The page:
The UN Security Council unanimously approved a resolution on Monday calling for Libya’s feuding militias and security forces to unite and strengthen national security forces to defend the country from “terrorism.”
The resolution encouraged the recently formed national unity government to finalise interim security arrangements to stabilise the country “as a critical step towards tackling Libya’s political, security, humanitarian, economic and institutional challenges and to combat the threat of terrorism.”
The council also “strongly encouraged” the government of national accord to support reconciliation.
Libya slid into chaos following the 2011 toppling and killing of longtime dictator Moammar Gadhafi. Since 2014, the oil-rich country has been torn between two parliaments and governments with each backed by a loose set of militias and tribes.
Vital to unite
The UN-brokered unity government is currently overseeing a large offensive against Libya’s Islamic State affiliate in the extremist group’s stronghold of Sirte. But months after its formation, lawlessness still permeates Libya and the new government’s aim of unifying the country’s rival factions and restoring security remains elusive.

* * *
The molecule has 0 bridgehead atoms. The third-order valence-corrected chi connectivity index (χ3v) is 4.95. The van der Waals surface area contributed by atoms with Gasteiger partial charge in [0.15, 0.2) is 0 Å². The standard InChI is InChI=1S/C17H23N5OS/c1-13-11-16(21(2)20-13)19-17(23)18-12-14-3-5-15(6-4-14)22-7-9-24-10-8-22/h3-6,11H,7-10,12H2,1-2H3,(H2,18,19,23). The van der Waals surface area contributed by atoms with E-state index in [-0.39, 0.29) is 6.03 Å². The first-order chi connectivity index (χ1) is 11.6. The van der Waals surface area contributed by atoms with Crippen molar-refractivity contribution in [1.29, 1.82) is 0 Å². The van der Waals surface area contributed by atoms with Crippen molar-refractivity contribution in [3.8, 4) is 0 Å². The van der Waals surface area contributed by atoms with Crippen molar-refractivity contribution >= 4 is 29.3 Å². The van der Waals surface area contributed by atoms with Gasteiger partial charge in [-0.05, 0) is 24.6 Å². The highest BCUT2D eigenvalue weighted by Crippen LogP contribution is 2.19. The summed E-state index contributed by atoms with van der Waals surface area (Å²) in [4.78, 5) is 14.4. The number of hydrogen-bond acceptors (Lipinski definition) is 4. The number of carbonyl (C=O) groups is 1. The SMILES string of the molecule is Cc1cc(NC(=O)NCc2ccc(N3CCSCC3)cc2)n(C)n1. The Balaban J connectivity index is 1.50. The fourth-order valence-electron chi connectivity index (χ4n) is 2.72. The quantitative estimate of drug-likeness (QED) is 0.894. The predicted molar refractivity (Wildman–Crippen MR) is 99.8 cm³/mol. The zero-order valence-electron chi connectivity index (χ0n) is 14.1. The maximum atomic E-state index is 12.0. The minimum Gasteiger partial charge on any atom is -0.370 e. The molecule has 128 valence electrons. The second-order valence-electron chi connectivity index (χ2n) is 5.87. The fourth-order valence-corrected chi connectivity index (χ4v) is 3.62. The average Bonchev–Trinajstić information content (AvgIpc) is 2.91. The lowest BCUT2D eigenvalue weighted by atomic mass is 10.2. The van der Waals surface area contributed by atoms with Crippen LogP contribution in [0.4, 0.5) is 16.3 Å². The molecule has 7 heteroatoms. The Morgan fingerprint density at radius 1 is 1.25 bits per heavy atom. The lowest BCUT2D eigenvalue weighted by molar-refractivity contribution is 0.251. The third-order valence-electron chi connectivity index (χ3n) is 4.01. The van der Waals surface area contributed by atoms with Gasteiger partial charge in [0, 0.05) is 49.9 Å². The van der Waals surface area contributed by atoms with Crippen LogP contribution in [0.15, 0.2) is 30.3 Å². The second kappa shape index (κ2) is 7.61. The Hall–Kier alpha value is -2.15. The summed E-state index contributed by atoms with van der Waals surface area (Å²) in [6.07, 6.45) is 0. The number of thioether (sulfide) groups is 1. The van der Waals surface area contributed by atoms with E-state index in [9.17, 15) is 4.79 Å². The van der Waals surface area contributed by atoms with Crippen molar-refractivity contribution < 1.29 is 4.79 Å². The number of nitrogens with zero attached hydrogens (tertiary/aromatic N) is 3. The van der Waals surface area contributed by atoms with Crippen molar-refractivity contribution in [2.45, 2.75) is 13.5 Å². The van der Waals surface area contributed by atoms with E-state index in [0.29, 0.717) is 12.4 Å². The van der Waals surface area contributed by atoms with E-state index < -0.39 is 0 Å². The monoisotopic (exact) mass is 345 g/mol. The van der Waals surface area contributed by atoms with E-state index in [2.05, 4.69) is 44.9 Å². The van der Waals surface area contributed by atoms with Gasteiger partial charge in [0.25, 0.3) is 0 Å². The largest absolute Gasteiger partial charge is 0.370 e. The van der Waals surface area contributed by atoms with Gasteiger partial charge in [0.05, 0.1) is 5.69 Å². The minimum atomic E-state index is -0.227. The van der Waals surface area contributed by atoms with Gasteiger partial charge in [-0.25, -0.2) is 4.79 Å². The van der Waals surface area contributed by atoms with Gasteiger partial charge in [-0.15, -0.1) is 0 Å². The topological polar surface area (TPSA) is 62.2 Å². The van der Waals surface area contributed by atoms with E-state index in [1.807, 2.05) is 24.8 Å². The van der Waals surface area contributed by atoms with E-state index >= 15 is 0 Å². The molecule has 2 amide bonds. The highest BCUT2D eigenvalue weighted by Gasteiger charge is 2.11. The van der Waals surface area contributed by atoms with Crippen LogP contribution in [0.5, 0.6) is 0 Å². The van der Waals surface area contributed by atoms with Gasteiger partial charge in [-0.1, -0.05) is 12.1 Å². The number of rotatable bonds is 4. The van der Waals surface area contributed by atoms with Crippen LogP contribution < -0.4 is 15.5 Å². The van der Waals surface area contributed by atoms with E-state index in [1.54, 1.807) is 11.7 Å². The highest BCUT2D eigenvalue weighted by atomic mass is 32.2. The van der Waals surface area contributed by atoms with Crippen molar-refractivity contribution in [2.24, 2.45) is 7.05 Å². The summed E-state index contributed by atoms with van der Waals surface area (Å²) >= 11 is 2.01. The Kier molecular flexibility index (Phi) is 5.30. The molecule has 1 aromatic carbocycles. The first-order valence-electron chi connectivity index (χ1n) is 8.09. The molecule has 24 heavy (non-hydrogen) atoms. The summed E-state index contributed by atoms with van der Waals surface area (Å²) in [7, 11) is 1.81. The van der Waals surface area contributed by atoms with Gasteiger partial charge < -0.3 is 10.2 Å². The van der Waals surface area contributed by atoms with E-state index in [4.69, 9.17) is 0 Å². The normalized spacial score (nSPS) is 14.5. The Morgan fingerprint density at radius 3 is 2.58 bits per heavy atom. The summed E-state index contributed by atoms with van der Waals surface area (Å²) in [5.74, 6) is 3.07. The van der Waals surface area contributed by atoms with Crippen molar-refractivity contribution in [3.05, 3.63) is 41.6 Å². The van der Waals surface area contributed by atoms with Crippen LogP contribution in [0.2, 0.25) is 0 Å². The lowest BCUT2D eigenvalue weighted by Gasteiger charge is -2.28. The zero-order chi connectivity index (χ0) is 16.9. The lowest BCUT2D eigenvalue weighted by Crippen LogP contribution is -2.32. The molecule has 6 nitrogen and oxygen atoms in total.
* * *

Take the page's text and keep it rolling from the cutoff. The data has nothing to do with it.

The Security Council resolution extends the mandate of the UN political mission in Libya until December 15 and encourages the UN “to re-establish a permanent presence” in the country as security conditions permit.
It calls on the mission to monitor human rights, support efforts to secure weapons which proliferate in the country, and to support key Libyan institutions and help deliver aid if asked.
France’s UN Ambassador Francois Delattre, the current council president, said the resolution “clearly reaffirms the government of national accord is the sole authority of the Libyan forces.”
“It’s vital that all Libyan forces unite and join efforts in the fight against Daesh in particular, which is our common enemy,” Delattre said, using the Arabic name for the Islamic State extremist group.
He said Security Council members are still negotiating the text of another resolution that would allow the European Union maritime force, charged with seizing migrant-smuggling vessels off Libya’s coast, to help enforce an arms embargo on the North African nation. Delattre expressed hope that it will be adopted soon.[Source: AP]